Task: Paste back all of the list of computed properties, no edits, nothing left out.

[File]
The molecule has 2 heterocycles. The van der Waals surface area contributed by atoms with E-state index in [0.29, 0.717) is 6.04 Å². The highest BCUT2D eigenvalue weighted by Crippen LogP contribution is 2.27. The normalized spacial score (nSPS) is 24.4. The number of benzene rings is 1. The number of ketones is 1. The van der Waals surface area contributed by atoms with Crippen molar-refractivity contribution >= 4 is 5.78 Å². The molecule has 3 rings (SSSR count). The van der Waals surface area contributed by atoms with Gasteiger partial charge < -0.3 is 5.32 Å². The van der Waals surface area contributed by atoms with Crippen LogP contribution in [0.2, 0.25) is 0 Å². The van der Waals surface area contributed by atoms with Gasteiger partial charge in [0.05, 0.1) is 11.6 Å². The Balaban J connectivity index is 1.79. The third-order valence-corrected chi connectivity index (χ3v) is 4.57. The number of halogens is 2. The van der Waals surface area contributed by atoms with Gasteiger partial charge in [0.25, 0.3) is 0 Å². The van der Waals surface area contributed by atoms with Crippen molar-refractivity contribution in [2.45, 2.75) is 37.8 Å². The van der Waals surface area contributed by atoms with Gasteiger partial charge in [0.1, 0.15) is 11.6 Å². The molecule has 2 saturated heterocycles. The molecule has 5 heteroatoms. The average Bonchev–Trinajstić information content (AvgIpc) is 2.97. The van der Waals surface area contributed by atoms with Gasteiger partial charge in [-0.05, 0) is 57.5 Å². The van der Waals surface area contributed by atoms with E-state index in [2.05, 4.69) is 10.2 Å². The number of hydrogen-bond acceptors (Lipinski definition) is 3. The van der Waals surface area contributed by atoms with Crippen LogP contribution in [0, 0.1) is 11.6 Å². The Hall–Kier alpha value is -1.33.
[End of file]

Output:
The molecule has 2 heterocycles. The van der Waals surface area contributed by atoms with E-state index in [0.29, 0.717) is 6.04 Å². The highest BCUT2D eigenvalue weighted by Crippen LogP contribution is 2.27. The normalized spacial score (nSPS) is 24.4. The number of benzene rings is 1. The number of ketones is 1. The van der Waals surface area contributed by atoms with Crippen molar-refractivity contribution >= 4 is 5.78 Å². The molecule has 3 rings (SSSR count). The van der Waals surface area contributed by atoms with Gasteiger partial charge < -0.3 is 5.32 Å². The van der Waals surface area contributed by atoms with Crippen LogP contribution in [0.2, 0.25) is 0 Å². The van der Waals surface area contributed by atoms with Gasteiger partial charge in [0.05, 0.1) is 11.6 Å². The Balaban J connectivity index is 1.79. The third-order valence-corrected chi connectivity index (χ3v) is 4.57. The number of halogens is 2. The van der Waals surface area contributed by atoms with Gasteiger partial charge in [0.25, 0.3) is 0 Å². The van der Waals surface area contributed by atoms with Crippen molar-refractivity contribution in [2.45, 2.75) is 37.8 Å². The van der Waals surface area contributed by atoms with Gasteiger partial charge in [0.1, 0.15) is 11.6 Å². The molecule has 2 saturated heterocycles. The molecule has 5 heteroatoms. The average Bonchev–Trinajstić information content (AvgIpc) is 2.97. The van der Waals surface area contributed by atoms with Gasteiger partial charge in [-0.05, 0) is 57.5 Å². The van der Waals surface area contributed by atoms with E-state index in [2.05, 4.69) is 10.2 Å². The number of hydrogen-bond acceptors (Lipinski definition) is 3. The van der Waals surface area contributed by atoms with Crippen LogP contribution in [0, 0.1) is 11.6 Å². The Hall–Kier alpha value is -1.33.